In Science, teachers take pains to help students understand scientific concepts and principles. But for students to be considered truly scientifically literate, science communication should be a part of their education.
Much of our everyday life revolves around science. From the biggest issues of our time to the most trivial decisions that we make every day (what to eat for lunch?), we need our knowledge in science to guide us.
But how many of us are scientifically literate? Are we aware of how science is shaping our environment? Do we use scientific knowledge to identify questions and draw conclusions for decision making (Curriculum Planning & Development Division, 2013)? According to the Ministry of Education, our students should be capable of these and more to be considered literate in science.
“Scientific literacy is the goal of Science education, and it is to develop in every person an awareness of the role of science and of their role as citizens in a world driven by technology and science,” says Dr Tang Kok Sing, an Assistant Professor at NIE.
But to achieve that goal, our students will need more than content knowledge. They will also need to know the language of science.
The Language of Science
Like every discipline, science has its own unique language. Scientific language is never just about words. Kok Sing explains that multimodal representations such as diagrams and graphs are part of it as well. In addition, scientific language encompasses various text types, such as reports, arguments and explanations that are different from our everyday use of language.
“In order to learn science, one must have the ability to understand the language of science first,” he says. While some seem to pick up the language naturally, there are many others who need a little more help.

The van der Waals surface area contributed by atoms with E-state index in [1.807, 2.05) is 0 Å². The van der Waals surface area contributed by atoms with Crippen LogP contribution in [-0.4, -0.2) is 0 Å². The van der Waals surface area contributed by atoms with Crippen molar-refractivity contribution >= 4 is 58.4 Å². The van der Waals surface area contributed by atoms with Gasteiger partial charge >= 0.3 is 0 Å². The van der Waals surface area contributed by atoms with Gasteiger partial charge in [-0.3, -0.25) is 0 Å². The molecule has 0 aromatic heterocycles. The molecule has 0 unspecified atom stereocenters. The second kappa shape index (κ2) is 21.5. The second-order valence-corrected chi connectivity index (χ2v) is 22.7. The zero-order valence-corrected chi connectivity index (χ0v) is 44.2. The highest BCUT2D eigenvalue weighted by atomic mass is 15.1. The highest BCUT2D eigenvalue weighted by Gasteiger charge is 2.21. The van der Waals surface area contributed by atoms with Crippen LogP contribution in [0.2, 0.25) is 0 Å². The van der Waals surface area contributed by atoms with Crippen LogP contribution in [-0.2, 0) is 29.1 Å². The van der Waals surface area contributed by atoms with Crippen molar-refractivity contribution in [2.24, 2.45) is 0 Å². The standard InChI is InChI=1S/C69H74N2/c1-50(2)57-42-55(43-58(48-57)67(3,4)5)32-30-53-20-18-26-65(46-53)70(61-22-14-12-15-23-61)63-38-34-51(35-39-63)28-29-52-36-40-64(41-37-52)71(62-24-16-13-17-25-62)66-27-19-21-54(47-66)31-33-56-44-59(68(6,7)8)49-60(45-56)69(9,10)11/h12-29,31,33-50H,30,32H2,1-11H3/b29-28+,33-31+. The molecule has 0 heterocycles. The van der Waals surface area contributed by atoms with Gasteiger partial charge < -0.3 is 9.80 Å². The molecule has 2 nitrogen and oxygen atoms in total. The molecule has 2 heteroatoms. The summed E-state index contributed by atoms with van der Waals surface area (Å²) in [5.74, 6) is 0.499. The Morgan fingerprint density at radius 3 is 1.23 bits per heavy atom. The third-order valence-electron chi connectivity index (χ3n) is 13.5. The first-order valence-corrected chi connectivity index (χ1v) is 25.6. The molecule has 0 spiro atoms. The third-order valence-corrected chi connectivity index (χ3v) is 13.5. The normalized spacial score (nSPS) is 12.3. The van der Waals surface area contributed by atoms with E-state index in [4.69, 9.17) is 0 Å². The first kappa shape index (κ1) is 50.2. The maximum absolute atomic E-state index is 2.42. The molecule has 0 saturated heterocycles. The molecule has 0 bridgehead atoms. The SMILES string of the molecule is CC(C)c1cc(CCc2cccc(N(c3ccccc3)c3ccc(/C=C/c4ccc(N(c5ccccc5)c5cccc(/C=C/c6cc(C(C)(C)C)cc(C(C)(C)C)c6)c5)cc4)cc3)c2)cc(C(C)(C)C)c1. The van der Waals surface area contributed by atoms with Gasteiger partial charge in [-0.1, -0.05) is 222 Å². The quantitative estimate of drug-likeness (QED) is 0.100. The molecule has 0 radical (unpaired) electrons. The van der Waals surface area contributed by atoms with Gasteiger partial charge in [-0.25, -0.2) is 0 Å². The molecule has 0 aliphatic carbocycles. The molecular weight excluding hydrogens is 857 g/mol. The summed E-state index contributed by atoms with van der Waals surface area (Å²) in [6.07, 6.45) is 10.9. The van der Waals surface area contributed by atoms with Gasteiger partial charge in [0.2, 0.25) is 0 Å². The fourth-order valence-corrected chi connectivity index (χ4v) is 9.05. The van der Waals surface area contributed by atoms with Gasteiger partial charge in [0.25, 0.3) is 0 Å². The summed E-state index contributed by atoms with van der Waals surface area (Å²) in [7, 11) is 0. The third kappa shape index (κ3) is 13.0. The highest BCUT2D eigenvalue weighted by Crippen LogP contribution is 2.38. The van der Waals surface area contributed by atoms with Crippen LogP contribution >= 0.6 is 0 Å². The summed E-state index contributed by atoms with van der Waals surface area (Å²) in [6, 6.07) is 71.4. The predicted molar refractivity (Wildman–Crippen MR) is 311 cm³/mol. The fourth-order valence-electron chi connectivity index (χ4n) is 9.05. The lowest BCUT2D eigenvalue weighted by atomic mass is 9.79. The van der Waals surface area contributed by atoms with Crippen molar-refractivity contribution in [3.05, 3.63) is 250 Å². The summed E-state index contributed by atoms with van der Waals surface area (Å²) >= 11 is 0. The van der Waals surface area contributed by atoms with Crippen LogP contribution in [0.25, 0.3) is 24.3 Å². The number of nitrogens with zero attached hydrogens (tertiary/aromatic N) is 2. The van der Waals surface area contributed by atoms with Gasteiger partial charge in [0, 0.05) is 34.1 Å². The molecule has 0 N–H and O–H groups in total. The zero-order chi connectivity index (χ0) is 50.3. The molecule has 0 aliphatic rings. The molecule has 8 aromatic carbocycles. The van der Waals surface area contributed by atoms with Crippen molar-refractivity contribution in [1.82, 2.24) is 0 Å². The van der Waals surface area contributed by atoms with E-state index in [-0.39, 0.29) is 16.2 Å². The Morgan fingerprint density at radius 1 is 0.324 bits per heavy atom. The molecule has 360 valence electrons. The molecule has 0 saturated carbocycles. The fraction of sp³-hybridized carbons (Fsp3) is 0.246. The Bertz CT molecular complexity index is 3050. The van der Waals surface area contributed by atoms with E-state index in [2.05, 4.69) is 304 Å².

It is not that teachers are not teaching the science language in class. “It’s just that sometimes, it can be very implicit,” observes Kok Sing, who is leading a research project on disciplinary literacy in Science classrooms.
Scientific literacy is the goal of Science education, and it is to develop in every person an awareness of the role of science and of their role as citizens in a world driven by technology and science.
– Tang Kok Sing, Natural Sciences & Science Education Academic Group
For example, in a single lesson, teachers communicate with their students in myriad ways: They explain a scientific concept verbally, do a demonstration, and then draw a graph and write an equation with mathematical symbols. They also use language for different purposes, such as framing a question, describing an observation, explaining the reasoning, asserting a claim and providing evidence.
“It’s quite common to assume that students can piece together all the different parts and understand the content and processes, but it’s very hard, actually!” Kok Sing comments. “If we’re going to teach students the language, it’s got to be more explicit—it’s got to link all these modes and purposes of communication together to form a coherent understanding.”
Communicating in Science
Kok Sing and other NIE researchers have identified science communication as one of the key areas in Science education that they wish to explore (See box story below).